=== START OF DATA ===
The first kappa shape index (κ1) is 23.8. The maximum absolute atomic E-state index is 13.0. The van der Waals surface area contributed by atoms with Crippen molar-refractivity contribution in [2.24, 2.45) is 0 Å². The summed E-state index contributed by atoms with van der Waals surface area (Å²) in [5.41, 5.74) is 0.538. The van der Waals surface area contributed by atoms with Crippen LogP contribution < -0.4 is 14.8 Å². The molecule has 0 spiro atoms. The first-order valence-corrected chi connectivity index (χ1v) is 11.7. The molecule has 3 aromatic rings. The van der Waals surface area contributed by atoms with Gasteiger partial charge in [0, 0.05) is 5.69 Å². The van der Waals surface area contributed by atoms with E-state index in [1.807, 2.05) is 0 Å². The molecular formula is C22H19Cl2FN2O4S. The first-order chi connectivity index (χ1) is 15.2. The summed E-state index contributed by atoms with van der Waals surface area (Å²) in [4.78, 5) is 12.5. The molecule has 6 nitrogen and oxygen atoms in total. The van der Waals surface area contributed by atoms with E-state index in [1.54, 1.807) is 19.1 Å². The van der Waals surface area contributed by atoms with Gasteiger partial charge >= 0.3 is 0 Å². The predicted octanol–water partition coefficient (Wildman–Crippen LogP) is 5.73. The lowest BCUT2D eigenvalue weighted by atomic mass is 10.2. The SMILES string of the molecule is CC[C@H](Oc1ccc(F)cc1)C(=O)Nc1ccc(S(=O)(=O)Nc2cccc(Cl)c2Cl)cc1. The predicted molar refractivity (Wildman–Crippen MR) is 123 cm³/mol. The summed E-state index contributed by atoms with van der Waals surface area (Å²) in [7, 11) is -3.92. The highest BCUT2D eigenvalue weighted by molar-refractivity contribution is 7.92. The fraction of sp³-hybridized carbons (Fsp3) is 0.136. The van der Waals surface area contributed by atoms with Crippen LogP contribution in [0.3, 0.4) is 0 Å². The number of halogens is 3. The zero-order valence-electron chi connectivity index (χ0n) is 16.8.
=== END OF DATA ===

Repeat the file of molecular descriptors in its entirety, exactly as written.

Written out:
The first kappa shape index (κ1) is 23.8. The maximum absolute atomic E-state index is 13.0. The van der Waals surface area contributed by atoms with Crippen molar-refractivity contribution in [2.24, 2.45) is 0 Å². The summed E-state index contributed by atoms with van der Waals surface area (Å²) in [5.41, 5.74) is 0.538. The van der Waals surface area contributed by atoms with Crippen LogP contribution < -0.4 is 14.8 Å². The molecule has 0 spiro atoms. The first-order valence-corrected chi connectivity index (χ1v) is 11.7. The molecule has 3 aromatic rings. The van der Waals surface area contributed by atoms with Gasteiger partial charge in [0, 0.05) is 5.69 Å². The van der Waals surface area contributed by atoms with E-state index in [1.807, 2.05) is 0 Å². The molecular formula is C22H19Cl2FN2O4S. The first-order chi connectivity index (χ1) is 15.2. The summed E-state index contributed by atoms with van der Waals surface area (Å²) in [4.78, 5) is 12.5. The molecule has 6 nitrogen and oxygen atoms in total. The van der Waals surface area contributed by atoms with E-state index in [1.54, 1.807) is 19.1 Å². The van der Waals surface area contributed by atoms with Gasteiger partial charge >= 0.3 is 0 Å². The predicted octanol–water partition coefficient (Wildman–Crippen LogP) is 5.73. The lowest BCUT2D eigenvalue weighted by atomic mass is 10.2. The SMILES string of the molecule is CC[C@H](Oc1ccc(F)cc1)C(=O)Nc1ccc(S(=O)(=O)Nc2cccc(Cl)c2Cl)cc1. The predicted molar refractivity (Wildman–Crippen MR) is 123 cm³/mol. The summed E-state index contributed by atoms with van der Waals surface area (Å²) in [7, 11) is -3.92. The highest BCUT2D eigenvalue weighted by molar-refractivity contribution is 7.92. The fraction of sp³-hybridized carbons (Fsp3) is 0.136. The van der Waals surface area contributed by atoms with Crippen LogP contribution in [0.3, 0.4) is 0 Å². The number of halogens is 3. The zero-order valence-electron chi connectivity index (χ0n) is 16.8.